accomplished. -- (WW) The word translated as "accomplished" means "to become," that is, to enter into a new state. When applied to events, this word means "to happen." This verb is in the subjunctive voice indicating a probability. It is also in a form referring to a subject acting on itself. However, this is also in the aorist tense, indicating something that happens at a point in time. It is singular. It is singular with a plural neuter subject. "everything."

EACH WORD 3RD (NLT or as noted): 

missing "for"-- (MW) The untranslated word "for" introduces a reason or explanation so "because" and, in questions, "why." However, since this word always appears in the second position, it is more like an aside remark like, "consequently" or "as a cause." 

I -- This is from the first-person, singular form of the following verb.

tell -- The word translated as "say" is the most common word that means "to say," and "to speak," but it also means "to teach," which seems to be the way Christ uses it more frequently. It also has many ancillary meanings such as "to count" ("to number" or like we might say, "to recount" a story) or "to choose for yourself." Christ usually uses this word to refer to his own speaking or teaching.

you,  -- The Greek pronoun "you" here is plural and in the form of an indirect object, "to you," "for you," etc.

the truth -- (WF) The word translated as "the truth" is from the Hebrew word that means "truly" or "certainly," but it sounds like the Greek word with the same meaning. In Greek, the word also means "to reap." See this article discussing this "amen phrase." It is not a noun, but an adverb.

until -- The word translated as "until" means "until" or "while."

missing "might"  -- (MW) Untranslated is a particle used with verbs to indicate that the action is limited by circumstances or defined by conditions. There is no exact equivalent in English, but it is translated as "possibly," "would have," "might," "should," and "could."

missing "the"  -- (MW) The untranslated word is the Greek definite article, "the." The Greek article is much closer to our demonstrative pronouns ("this," "that," "these," "those"). See this article for more. 

heaven -- The word translated as "heaven" means sky, the climate, and the universe. It also meant the home of the gods in a physical sense: the sun, moon, and planets were named for the gods. More about the word in this article. It is singular here. The phrase here includes the article "the" which is left out of the KJV, so "the sky." When Christ talks about, for example, "the Father in heaven" it is always plural, literally "the skies." So this is more limited, possibly referring to the planet's sky rather than all of the universe.

and -- The Greek word translated as "and" is used as the conjunction "and," but it also is used to add emphasis ("also"). In a series, it is can be translated as "not only...but also." After words implying sameness "as."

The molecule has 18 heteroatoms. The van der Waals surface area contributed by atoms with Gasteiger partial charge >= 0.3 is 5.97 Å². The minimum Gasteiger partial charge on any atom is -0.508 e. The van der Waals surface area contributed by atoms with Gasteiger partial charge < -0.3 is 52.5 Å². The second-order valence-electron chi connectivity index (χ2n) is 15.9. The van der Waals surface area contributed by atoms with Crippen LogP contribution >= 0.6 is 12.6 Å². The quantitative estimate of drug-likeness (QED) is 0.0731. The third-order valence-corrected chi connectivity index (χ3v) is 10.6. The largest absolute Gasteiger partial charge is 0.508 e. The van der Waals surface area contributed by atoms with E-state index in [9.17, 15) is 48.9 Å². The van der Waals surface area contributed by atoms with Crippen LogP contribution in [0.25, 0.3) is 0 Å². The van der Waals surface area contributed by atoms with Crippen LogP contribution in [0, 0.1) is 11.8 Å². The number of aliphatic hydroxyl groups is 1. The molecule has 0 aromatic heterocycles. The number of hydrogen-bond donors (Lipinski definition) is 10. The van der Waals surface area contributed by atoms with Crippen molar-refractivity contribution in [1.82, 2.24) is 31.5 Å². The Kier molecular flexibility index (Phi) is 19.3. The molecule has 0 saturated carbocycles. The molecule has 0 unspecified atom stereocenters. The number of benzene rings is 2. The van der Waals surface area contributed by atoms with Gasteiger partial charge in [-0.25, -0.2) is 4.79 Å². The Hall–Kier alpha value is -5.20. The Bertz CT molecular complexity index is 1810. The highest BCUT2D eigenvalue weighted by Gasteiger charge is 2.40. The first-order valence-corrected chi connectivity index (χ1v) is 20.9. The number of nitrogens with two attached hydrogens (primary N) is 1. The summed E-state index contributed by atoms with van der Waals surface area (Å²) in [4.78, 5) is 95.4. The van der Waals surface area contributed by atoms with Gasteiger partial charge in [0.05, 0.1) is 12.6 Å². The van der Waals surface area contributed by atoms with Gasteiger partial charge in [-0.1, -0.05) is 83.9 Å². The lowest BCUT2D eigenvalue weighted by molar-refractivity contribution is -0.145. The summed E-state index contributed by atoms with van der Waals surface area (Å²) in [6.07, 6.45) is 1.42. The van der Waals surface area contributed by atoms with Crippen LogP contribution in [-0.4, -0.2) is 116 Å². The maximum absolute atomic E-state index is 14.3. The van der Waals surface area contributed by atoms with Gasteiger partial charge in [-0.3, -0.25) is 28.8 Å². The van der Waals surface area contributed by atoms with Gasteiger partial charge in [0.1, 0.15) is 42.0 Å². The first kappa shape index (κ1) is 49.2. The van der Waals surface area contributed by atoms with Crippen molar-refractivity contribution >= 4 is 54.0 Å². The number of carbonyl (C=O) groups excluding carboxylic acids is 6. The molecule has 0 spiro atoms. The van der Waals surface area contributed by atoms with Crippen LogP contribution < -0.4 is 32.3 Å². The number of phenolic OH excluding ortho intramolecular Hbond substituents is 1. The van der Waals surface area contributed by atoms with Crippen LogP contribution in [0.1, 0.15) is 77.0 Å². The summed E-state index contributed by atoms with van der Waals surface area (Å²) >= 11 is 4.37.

missing "the"  -- (MW) The untranslated word is the Greek definite article, "the." The Greek article is much closer to our demonstrative pronouns ("this," "that," "these," "those"). See this article for more. 

earth -- The word translated as "earth" means the physical planet, "land" and "dirt." It also uses an article that is left out of the KJV, "the ground." See this article for more on these words.

disappear, -- (WW) The "disappear" verb means literally "start beyond" and can mean "go by." "pass by," "go by," or "pass over." The sense here could be "pass by," "surpass," but the sense of "pass away" as in "end" is not at all clear. The word means to pass the time and can refer to times past, but it also means to "outwit" and "elude" and "be superior." It also means to "pass by" a place or to "arrive" at a place. In the Latin Vulgate, this verb was translated as "transit" which means "to cross." Thsi verb is not in the future tense, but a form indicating something that might happen at some point in time. The verb is singular though there are two words following it, both in the form of a subject. One explanation for this is that the two together are considered a single unit

not -- (CW) The "not" comes from the use of the two forms of negative in Greek, ou and me. The first is the objective negative, the negative of fact, while the second is the subjective negative, the negative of opinion. Jesus uses them together for a sense of impossibility. "Never" is the simplest form to translate this.

even - (IW) There is nothing that can be translated as "even" in the Greek source.

missing "one"-- (MW) The untranslated word "one" means "one" (as opposed to other numbers), "single," and "one and the same."

the smallest detail ,-- "The smallest detail " is from the Greek word for the letter iota, which is our letter "i." More generally, it means any "line" or writing "stroke." It also means anything very small. This is a horizontal line contrasting with the following word for a horizontal line.

missing "or"-- (MW) The untranslated word "or" is translated from a Greek word that means primarily "or" but serves as "than" in a comparison. The same word could also be the exclamation "hi" or the adverb meaning "in truth."

missing "one"-- (MW) The untranslated word "one" means "one" (as opposed to other numbers), "single," and "one and the same."

missing "apostrophe"-- (MW) The untranslated word  is a word that means "horn" and anything projecting horizontally like a horn of an animal. The relevant meaning here is the horizontal line at the top of a letter like the top stroke of  a capital gamma "Γ